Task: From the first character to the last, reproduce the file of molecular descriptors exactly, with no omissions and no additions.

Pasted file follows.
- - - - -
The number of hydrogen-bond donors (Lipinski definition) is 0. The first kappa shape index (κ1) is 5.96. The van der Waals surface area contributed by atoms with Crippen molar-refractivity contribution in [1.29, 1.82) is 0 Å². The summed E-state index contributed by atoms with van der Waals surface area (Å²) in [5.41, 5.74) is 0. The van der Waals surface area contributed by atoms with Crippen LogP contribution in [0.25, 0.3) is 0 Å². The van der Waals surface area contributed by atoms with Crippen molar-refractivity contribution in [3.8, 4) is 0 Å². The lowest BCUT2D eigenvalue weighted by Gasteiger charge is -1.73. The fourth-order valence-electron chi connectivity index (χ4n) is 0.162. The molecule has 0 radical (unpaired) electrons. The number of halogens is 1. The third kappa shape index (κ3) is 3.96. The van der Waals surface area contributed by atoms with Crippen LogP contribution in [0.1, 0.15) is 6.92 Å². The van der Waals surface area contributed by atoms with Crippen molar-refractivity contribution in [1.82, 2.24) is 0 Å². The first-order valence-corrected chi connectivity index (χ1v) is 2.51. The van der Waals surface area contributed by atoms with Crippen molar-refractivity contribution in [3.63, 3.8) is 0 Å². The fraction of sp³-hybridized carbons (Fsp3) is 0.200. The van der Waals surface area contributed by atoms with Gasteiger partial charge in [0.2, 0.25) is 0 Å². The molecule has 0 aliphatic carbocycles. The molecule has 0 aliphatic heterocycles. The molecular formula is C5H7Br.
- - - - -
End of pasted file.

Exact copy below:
The number of hydrogen-bond donors (Lipinski definition) is 0. The first kappa shape index (κ1) is 5.96. The van der Waals surface area contributed by atoms with Crippen molar-refractivity contribution in [1.29, 1.82) is 0 Å². The summed E-state index contributed by atoms with van der Waals surface area (Å²) in [5.41, 5.74) is 0. The van der Waals surface area contributed by atoms with Crippen LogP contribution in [0.25, 0.3) is 0 Å². The van der Waals surface area contributed by atoms with Crippen molar-refractivity contribution in [3.8, 4) is 0 Å². The lowest BCUT2D eigenvalue weighted by Gasteiger charge is -1.73. The fourth-order valence-electron chi connectivity index (χ4n) is 0.162. The molecule has 0 radical (unpaired) electrons. The number of halogens is 1. The third kappa shape index (κ3) is 3.96. The van der Waals surface area contributed by atoms with Crippen LogP contribution in [0.1, 0.15) is 6.92 Å². The van der Waals surface area contributed by atoms with Crippen molar-refractivity contribution in [1.82, 2.24) is 0 Å². The first-order valence-corrected chi connectivity index (χ1v) is 2.51. The van der Waals surface area contributed by atoms with Crippen molar-refractivity contribution in [3.63, 3.8) is 0 Å². The fraction of sp³-hybridized carbons (Fsp3) is 0.200. The van der Waals surface area contributed by atoms with Gasteiger partial charge in [0.2, 0.25) is 0 Å². The molecule has 0 aliphatic carbocycles. The molecule has 0 aliphatic heterocycles. The molecular formula is C5H7Br.